50 Dangerous Things (You Should Let Your Children Do): Explode a Bottle in the Freezer

50 Dangerous Things: Explode a Glass Bottle

Task:

Fill and freeze a glass bottle, and see the natural power of ice in action.

Requires:

  • Sealable glass bottle
  • Plastic container (to hold the bottle bits post-explosion)

Possible Hazards:

  • Cuts and scrapes
  • Mess

How It All Went Down:

I can think of multiple times we accidentally exploded a bottle in the freezer as kids, but flipping through the 50 Dangerous Things book, I realized my kids have never experienced this. If you’re looking for somewhere small to start on your own 50 Dangerous Things journey, this is a good one. You probably already have everything you need, and it’s easy to do while you’re home and doing other things. Bonus: kids get really excited about breaking things, especially something as forbidden as glass.

The author suggests using a resealable soda bottle, but all of our glass soda and beer bottles had bottle caps, not screw tops. Empty glass vinegar, wine, or liquor bottles will all work. Just remember – the bigger your bottle, the longer it will take to freeze … and the bigger the mess!

Fill the glass bottle with water, and screw on the cap. Using a Sharpie, draw on the bottle where you think it will break. Place the bottle in a plastic container. This is a must, unless you want to spend an entire day picking broken glass out of your freezer. You can also cover the plastic container with a cloth to keep any stray glass shards from flying around your freezer.

Freeze a glass bottle

Now wait for your bottle to freeze. A standard home freezer will take at least an hour to freeze a small glass bottle. We used our deep freezer, which is colder and freezes faster. After an hour has passed, check the bottle by gently rocking the plastic container to see if the contents are frozen. Check back every 30 minutes or so to see if your bottle has broken.

Once the bottle has exploded (bonus points if you hear it!), carefully remove the plastic container and the broken bottle from the freezer. Observe your bottle and hypothesize about why it broke in the spots it did. You can repeat the experiment with different shapes and sizes of bottles, and compare how long they take to freeze and how differently they explode.

It’s kind of amazing how something as innocuous as freezing water can cause so much damage. How do you topple a mountain? Expose it to season after season of freezing water, which expands as it freezes and forms large cracks.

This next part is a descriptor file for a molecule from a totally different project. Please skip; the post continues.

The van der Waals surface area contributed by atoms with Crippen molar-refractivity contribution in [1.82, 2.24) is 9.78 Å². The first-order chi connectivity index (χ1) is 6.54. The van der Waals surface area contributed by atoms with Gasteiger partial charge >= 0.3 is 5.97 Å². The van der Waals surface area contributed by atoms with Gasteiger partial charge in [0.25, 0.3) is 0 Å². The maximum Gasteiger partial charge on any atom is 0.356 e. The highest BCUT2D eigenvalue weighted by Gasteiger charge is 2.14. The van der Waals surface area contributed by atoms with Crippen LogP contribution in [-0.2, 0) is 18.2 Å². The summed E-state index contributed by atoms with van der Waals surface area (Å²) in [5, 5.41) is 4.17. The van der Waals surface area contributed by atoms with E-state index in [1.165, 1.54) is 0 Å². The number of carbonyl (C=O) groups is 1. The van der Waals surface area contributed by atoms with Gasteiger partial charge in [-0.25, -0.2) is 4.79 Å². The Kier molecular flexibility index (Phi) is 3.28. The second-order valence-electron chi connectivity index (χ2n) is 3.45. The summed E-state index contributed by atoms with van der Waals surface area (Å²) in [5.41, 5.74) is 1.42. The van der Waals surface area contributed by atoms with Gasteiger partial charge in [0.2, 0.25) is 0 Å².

Exploded glass bottle

We joke about how most of the tasks we’ve completed in the 50 Dangerous Things book really aren’t dangerous at all, but this task gets the honors of producing our first real injury. I warned Eli over and over again that broken glass can be ridiculously sharp. Sure enough, he couldn’t resist and he sliced his finger open. I’ll warn you as well, but if your kids are anything like mine, it takes a teachable moment for the lesson (and the bandaid) to stick.

Broken glass injury

You can read about the rest of our experiences with 50 Dangerous Things. Inspired by Gever Tulley’s book 50 Dangerous Things (You Should Let Your Children Do).

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Life Skills Every Kid Should Know: How to Bake From a Box

In March I announced that we’d be starting a new series on The Risky Kids: Life Skills Every Kid Should Know. The response was wonderful – it turns out you agree that there are many things kids need to know beyond what they’re taught in school. You agreed with our suggestions for the series, and came up with many more life skills you’d like to see added to the list. You can find posts from the entire series on the Life Skills Every Kid Should Know page.

Rainbow cake

You know that in the past, I struggled with how to get my kids involved in the kitchen. You gave me some great ideas, which turned into inspiration for our Life Skills series. It was suggested that I let Elena pick out a box mix of a treat she likes. And so that’s what I ended up doing, in a roundabout sort of way.

She came to me one rainy afternoon asking if she could bake a rainbow cake. She’d seen one on Pinterest and followed the link to a very complicated recipe. The situation could’ve gone a few ways. I could’ve said yes, knowing ahead of time that one doesn’t just jump into a complicated layer cake recipe for their first solo baking experience without the likelihood that something along the 32 steps will go wrong. After all, isn’t failure a great teacher? I could’ve said no, let’s find something more manageable for a novice baker. Or I could say yes, but encourage an alternate plan to get the same result.